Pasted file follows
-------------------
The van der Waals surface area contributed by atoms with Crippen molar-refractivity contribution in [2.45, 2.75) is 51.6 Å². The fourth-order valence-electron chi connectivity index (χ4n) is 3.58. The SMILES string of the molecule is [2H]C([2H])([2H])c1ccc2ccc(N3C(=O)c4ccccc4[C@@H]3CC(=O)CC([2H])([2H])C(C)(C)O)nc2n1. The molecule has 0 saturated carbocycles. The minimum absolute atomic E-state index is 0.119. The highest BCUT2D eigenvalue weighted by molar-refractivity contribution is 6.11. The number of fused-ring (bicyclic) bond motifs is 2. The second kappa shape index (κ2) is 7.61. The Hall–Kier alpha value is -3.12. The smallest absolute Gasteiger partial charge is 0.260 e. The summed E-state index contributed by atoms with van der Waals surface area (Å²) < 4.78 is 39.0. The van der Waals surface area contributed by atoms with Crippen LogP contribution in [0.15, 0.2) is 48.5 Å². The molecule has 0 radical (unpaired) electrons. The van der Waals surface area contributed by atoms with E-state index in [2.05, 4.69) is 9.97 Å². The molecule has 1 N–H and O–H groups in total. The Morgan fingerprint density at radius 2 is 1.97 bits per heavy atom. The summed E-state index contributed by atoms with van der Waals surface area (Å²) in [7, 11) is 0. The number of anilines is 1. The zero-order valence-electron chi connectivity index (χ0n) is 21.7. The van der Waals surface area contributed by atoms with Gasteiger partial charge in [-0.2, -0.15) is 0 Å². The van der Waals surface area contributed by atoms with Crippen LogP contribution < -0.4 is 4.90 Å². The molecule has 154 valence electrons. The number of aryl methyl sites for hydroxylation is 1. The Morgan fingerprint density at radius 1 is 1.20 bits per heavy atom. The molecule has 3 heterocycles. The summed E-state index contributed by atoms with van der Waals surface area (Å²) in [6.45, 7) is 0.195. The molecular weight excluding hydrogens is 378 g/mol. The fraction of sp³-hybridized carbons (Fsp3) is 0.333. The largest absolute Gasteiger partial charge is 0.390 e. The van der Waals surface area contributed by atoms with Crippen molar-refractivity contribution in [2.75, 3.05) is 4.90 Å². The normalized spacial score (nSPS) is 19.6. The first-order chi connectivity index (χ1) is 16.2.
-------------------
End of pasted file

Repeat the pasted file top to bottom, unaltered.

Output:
The van der Waals surface area contributed by atoms with Crippen molar-refractivity contribution in [2.45, 2.75) is 51.6 Å². The fourth-order valence-electron chi connectivity index (χ4n) is 3.58. The SMILES string of the molecule is [2H]C([2H])([2H])c1ccc2ccc(N3C(=O)c4ccccc4[C@@H]3CC(=O)CC([2H])([2H])C(C)(C)O)nc2n1. The molecule has 0 saturated carbocycles. The minimum absolute atomic E-state index is 0.119. The highest BCUT2D eigenvalue weighted by molar-refractivity contribution is 6.11. The number of fused-ring (bicyclic) bond motifs is 2. The second kappa shape index (κ2) is 7.61. The Hall–Kier alpha value is -3.12. The smallest absolute Gasteiger partial charge is 0.260 e. The summed E-state index contributed by atoms with van der Waals surface area (Å²) < 4.78 is 39.0. The van der Waals surface area contributed by atoms with Crippen LogP contribution in [0.15, 0.2) is 48.5 Å². The molecule has 0 radical (unpaired) electrons. The van der Waals surface area contributed by atoms with E-state index in [2.05, 4.69) is 9.97 Å². The molecule has 1 N–H and O–H groups in total. The Morgan fingerprint density at radius 2 is 1.97 bits per heavy atom. The summed E-state index contributed by atoms with van der Waals surface area (Å²) in [7, 11) is 0. The number of anilines is 1. The zero-order valence-electron chi connectivity index (χ0n) is 21.7. The van der Waals surface area contributed by atoms with Gasteiger partial charge in [-0.2, -0.15) is 0 Å². The van der Waals surface area contributed by atoms with Crippen LogP contribution < -0.4 is 4.90 Å². The molecule has 154 valence electrons. The number of aryl methyl sites for hydroxylation is 1. The Morgan fingerprint density at radius 1 is 1.20 bits per heavy atom. The molecule has 3 heterocycles. The summed E-state index contributed by atoms with van der Waals surface area (Å²) in [6.45, 7) is 0.195. The molecular weight excluding hydrogens is 378 g/mol. The fraction of sp³-hybridized carbons (Fsp3) is 0.333. The largest absolute Gasteiger partial charge is 0.390 e. The van der Waals surface area contributed by atoms with Crippen molar-refractivity contribution in [2.75, 3.05) is 4.90 Å². The normalized spacial score (nSPS) is 19.6. The first-order chi connectivity index (χ1) is 16.2.